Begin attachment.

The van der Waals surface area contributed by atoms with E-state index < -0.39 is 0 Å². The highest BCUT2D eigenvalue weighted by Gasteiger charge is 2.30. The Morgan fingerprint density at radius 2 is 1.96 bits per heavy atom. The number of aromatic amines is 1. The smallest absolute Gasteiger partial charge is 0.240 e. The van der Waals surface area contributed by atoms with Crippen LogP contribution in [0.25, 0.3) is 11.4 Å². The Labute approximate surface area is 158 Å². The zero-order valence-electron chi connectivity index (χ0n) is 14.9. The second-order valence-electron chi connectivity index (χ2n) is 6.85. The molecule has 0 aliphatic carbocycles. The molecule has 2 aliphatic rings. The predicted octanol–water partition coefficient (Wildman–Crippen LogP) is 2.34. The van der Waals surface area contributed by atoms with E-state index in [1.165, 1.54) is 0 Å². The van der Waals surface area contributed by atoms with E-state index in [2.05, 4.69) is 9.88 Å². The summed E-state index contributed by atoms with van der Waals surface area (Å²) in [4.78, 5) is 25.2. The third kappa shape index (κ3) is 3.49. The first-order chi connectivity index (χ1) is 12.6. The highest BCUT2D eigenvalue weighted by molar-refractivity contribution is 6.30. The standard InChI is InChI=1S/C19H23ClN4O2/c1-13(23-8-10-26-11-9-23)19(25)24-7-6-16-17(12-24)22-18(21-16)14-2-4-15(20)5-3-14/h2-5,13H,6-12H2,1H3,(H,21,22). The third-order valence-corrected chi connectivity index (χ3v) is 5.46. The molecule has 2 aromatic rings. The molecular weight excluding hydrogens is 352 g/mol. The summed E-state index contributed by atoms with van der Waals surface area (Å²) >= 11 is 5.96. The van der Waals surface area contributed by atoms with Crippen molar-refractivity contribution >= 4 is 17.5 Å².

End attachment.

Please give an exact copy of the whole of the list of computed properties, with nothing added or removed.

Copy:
The van der Waals surface area contributed by atoms with E-state index < -0.39 is 0 Å². The highest BCUT2D eigenvalue weighted by Gasteiger charge is 2.30. The Morgan fingerprint density at radius 2 is 1.96 bits per heavy atom. The number of aromatic amines is 1. The smallest absolute Gasteiger partial charge is 0.240 e. The van der Waals surface area contributed by atoms with Crippen LogP contribution in [0.25, 0.3) is 11.4 Å². The Labute approximate surface area is 158 Å². The zero-order valence-electron chi connectivity index (χ0n) is 14.9. The second-order valence-electron chi connectivity index (χ2n) is 6.85. The molecule has 0 aliphatic carbocycles. The molecule has 2 aliphatic rings. The predicted octanol–water partition coefficient (Wildman–Crippen LogP) is 2.34. The van der Waals surface area contributed by atoms with E-state index in [1.165, 1.54) is 0 Å². The van der Waals surface area contributed by atoms with E-state index in [2.05, 4.69) is 9.88 Å². The summed E-state index contributed by atoms with van der Waals surface area (Å²) in [4.78, 5) is 25.2. The third kappa shape index (κ3) is 3.49. The first-order chi connectivity index (χ1) is 12.6. The highest BCUT2D eigenvalue weighted by molar-refractivity contribution is 6.30. The standard InChI is InChI=1S/C19H23ClN4O2/c1-13(23-8-10-26-11-9-23)19(25)24-7-6-16-17(12-24)22-18(21-16)14-2-4-15(20)5-3-14/h2-5,13H,6-12H2,1H3,(H,21,22). The third-order valence-corrected chi connectivity index (χ3v) is 5.46. The molecule has 2 aromatic rings. The molecular weight excluding hydrogens is 352 g/mol. The summed E-state index contributed by atoms with van der Waals surface area (Å²) >= 11 is 5.96. The van der Waals surface area contributed by atoms with Crippen molar-refractivity contribution >= 4 is 17.5 Å².